Fact Sheet 2005–3060
Since November 2000, the National Aero-nautics and Space Administration (NASA) Earth Observing-1 (EO-1) mission has dem-onstrated the capabilities of a dozen space-craft sensor and communication innovations. Onboard the EO-1 spacecraft are two land remote sensing instruments. The Advanced Land Imager (ALI) acquires data in spectral bands and at resolutions similar to Landsat. The Hyperion instrument, which is the first civilian spaceborne hyperspectral imager, acquires data in 220 10-nanometer bands cov-ering the visible, near, and shortwave-infra-red bands. The initial one-year technology demonstration phase of the mission included a detailed comparison of ALI with the Landsat Enhanced Thematic Mapper Plus (ETM+) instrument. Specifications for the Operational Land Imager (OLI), the planned successor to ETM+, were formulated in part from perfor-mance characteristics of ALI.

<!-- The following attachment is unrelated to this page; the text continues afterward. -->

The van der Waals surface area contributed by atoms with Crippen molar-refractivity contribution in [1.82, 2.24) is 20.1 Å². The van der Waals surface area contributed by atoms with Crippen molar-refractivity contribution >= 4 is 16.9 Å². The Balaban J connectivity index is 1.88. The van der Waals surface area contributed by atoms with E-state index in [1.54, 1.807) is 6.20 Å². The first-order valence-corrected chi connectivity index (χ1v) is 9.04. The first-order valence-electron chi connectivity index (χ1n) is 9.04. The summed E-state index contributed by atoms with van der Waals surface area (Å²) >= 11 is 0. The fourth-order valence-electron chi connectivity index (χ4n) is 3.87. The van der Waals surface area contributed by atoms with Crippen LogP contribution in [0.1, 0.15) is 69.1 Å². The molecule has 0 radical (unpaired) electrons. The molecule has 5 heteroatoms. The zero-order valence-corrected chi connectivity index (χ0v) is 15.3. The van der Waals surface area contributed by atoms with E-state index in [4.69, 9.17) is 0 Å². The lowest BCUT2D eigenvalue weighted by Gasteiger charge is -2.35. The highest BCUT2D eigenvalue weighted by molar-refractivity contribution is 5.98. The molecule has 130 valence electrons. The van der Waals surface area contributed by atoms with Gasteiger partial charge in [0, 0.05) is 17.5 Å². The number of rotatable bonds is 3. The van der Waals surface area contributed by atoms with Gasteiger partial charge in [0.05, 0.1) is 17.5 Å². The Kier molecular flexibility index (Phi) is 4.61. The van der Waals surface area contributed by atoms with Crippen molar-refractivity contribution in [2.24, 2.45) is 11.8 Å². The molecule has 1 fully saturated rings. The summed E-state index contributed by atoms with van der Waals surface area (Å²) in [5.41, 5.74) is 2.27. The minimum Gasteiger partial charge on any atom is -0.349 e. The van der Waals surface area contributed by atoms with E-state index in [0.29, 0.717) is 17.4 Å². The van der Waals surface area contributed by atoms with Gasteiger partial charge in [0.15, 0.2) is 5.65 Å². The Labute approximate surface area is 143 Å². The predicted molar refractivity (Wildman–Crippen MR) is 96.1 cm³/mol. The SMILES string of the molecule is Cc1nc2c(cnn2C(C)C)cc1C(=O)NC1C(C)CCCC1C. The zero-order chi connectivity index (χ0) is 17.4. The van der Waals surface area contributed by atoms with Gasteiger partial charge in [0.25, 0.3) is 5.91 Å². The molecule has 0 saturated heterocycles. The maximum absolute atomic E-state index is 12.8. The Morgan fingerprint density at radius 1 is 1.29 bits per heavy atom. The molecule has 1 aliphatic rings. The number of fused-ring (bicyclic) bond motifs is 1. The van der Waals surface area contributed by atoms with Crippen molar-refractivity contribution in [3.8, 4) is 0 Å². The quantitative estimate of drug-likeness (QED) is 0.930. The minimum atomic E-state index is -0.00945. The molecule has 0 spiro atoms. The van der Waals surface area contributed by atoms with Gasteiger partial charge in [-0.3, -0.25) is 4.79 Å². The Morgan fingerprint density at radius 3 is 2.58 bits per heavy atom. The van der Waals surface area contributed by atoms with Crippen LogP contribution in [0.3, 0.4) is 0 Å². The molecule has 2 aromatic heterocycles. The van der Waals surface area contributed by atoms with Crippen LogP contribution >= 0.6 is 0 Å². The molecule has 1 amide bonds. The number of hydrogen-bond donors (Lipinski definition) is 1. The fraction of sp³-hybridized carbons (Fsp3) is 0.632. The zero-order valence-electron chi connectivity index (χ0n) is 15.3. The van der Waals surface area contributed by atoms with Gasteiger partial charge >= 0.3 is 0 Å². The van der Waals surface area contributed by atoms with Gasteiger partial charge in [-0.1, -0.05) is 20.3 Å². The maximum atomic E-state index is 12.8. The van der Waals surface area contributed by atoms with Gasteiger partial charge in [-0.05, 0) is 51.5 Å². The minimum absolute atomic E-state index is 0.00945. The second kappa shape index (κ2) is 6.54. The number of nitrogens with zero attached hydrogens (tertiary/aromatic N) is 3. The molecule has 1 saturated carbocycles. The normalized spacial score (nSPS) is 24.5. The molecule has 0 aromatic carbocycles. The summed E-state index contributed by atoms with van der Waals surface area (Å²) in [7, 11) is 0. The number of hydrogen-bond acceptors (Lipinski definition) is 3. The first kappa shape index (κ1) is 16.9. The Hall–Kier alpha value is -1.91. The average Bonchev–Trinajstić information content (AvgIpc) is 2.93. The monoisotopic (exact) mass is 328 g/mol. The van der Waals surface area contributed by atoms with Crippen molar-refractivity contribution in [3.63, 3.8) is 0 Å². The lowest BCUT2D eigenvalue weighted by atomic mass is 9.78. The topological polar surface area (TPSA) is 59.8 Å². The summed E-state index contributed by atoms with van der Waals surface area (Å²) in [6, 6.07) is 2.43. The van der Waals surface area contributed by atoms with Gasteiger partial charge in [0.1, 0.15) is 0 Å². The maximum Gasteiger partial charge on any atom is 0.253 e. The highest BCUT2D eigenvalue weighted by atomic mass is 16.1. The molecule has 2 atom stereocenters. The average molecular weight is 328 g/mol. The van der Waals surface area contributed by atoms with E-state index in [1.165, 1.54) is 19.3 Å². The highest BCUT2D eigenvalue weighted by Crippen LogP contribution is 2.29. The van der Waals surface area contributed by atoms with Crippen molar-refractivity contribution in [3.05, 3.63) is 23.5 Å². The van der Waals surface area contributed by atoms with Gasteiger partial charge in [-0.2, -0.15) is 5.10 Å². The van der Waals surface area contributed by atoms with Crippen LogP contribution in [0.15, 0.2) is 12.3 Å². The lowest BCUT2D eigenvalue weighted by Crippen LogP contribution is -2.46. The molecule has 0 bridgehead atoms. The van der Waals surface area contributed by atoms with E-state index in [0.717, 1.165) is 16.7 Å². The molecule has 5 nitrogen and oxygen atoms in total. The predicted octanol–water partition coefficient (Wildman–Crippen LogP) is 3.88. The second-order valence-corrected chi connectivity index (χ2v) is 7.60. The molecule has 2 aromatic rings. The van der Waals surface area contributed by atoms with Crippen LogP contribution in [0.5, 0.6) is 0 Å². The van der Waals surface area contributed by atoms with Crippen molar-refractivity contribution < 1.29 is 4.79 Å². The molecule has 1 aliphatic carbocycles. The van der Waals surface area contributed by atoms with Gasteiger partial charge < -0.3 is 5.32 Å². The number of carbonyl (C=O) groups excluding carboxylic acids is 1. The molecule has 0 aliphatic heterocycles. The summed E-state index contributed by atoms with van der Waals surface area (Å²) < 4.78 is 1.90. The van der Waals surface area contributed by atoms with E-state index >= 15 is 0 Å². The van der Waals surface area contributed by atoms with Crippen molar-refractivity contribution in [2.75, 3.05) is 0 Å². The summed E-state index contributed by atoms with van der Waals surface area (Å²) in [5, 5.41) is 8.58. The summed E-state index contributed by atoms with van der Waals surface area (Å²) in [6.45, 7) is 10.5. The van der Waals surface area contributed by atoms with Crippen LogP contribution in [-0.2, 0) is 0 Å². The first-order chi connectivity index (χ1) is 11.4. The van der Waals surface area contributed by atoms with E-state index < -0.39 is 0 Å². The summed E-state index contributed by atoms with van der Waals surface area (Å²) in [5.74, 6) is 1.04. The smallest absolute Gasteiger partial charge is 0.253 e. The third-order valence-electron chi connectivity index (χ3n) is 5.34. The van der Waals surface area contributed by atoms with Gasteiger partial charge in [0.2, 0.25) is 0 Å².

Recognizing the remarkable performance of the satellite’s instruments and the excep-tional value of the data, the U.S. Geological Survey (USGS) and NASA agreed in Decem-ber 2001 to share responsibility for operating EO-1. The extended mission continues, on a cost-reimbursable basis, as long as cus-tomer sales fully recover flight and ground operations costs. As of May 2005, more than 17,800 scenes from each instrument have been acquired, indexed, archived, and made available to the public.
First posted March 2005
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U.S. Geological Survey, 2005, Earth Observing-1 extended mission: U.S. Geological Survey Fact Sheet 2005–3060, 1 p., available only online at https://pubs.usgs.gov/fs/2005/3060/.